Feral pigs might appear to be cute and relatively harmless but they continue to cause problems on the Big Island as their numbers in populated rural areas continue to rise. Creative solutions are the best way to try to mitigate their impact on a local level, while perhaps a concerted effort on a state level is needed to combat the issue further.

References

Linderholm A., Spencer D., Battista V., Frantz L., Barnett R., Fleischer R.C., James H.F., Duffy D., Sparks J.P., Clements D.R., Andersson L., Dobney K., Leonard J.A. & Larson G. (2016). [1] A novel MC1R allele for black coat colour reveals the Polynesian ancestry and hybridization patterns of Hawaiian feral pigs. R. Soc. open sci. 3, 160304. https://doi.org/10.1098/rsos.160304

Wehr, N.H., Kinney, K.M., Nguyen, N.H., Giardina, C.P. & Litton, C.M. (2019). [3] Changes in soil bacterial community diversity following the removal of invasive feral pigs from a Hawaiian tropical montane wet forest. Sci Rep 9, 14681. https://doi.org/10.1038/s41598-019-48922-7

Wehr, N.H., Litton, C.M., Lincoln, N.K. & Hess, Steven C. (2020). [2] Relationships between soil macroinvertebrates and nonnative feral pigs (Sus scrofa) in Hawaiian tropical montane wet forests . Biol Invasions 22, 577–586. https://doi.org/10.1007/s10530-019-02117-3

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Brioche French toast with a little help from Julia Child

Making brioche is easier than it looks and it makes for some spectacularly good French toast. Worth making the effort for, this brioche recipe comes courtesy of Julia Child and is perfect for soaking up our special French toast mixture! Begin with the brioche or skip straight to our delicious French toast recipe.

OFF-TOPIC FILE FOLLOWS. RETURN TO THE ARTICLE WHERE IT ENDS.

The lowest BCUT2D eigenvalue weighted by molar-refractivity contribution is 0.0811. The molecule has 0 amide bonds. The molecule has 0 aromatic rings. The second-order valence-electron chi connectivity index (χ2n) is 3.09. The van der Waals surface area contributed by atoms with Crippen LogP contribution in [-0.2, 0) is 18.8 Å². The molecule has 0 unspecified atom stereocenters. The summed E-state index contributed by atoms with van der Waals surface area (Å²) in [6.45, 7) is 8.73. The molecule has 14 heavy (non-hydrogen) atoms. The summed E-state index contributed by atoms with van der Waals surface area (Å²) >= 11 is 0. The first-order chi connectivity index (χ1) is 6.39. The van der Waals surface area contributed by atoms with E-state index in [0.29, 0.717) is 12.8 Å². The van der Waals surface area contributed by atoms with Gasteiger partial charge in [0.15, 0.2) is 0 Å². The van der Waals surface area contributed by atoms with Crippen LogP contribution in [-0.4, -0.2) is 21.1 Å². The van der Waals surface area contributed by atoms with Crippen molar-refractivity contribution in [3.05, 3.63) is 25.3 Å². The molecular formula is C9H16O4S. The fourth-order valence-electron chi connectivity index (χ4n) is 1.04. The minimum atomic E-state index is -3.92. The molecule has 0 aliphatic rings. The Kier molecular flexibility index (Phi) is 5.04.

Making brioche

Brioche dough has a rich, buttery flavor and is closer to cake than bread in texture. Essential to this recipe is either an electric mixer or a food processor. The dough itself needs two risings – the second rising can happen while refrigerated overnight, though we did this within one day. 

Brioche ingredients Hawaii

Prepare the yeast. Cut the butter into small pieces and then melt in a saucepan with the milk.

Measure all flour except for 1 cup into the mixer bowl. Next, add the salt, the sugar and then the melted butter & milk, and then the eggs. Mix to blend. Take care when adding the yeast, the mixture should be warm to the touch. If it feels too hot, wait a moment for it to cool.

Beat at a medium speed for 2 to 3 minutes, slowly add the remaining flour. For best results, use a dough hook (if you aren’t using a dough hook unclog the blades if needed). Place dough on a lightly floured board and leave to rest for about 2 minutes.

Brioche dough 3 HGH Horizon

Then knead the dough vigorously for 2 minutes. The dough should feel quite soft.

Bricohe dough knead HGH Hawaii

Place dough in lightly-oiled large bowl (2 gallon-sized). Cover with plastic wrap and let sit in a warm place to rise (preferably in the range of 72–75F). If you’re in hot climate, it may be necessary to slow the rise by putting it in the refrigerator. In approximately 3 hours (or when it’s tripled in size) turn out onto a lightly floured board.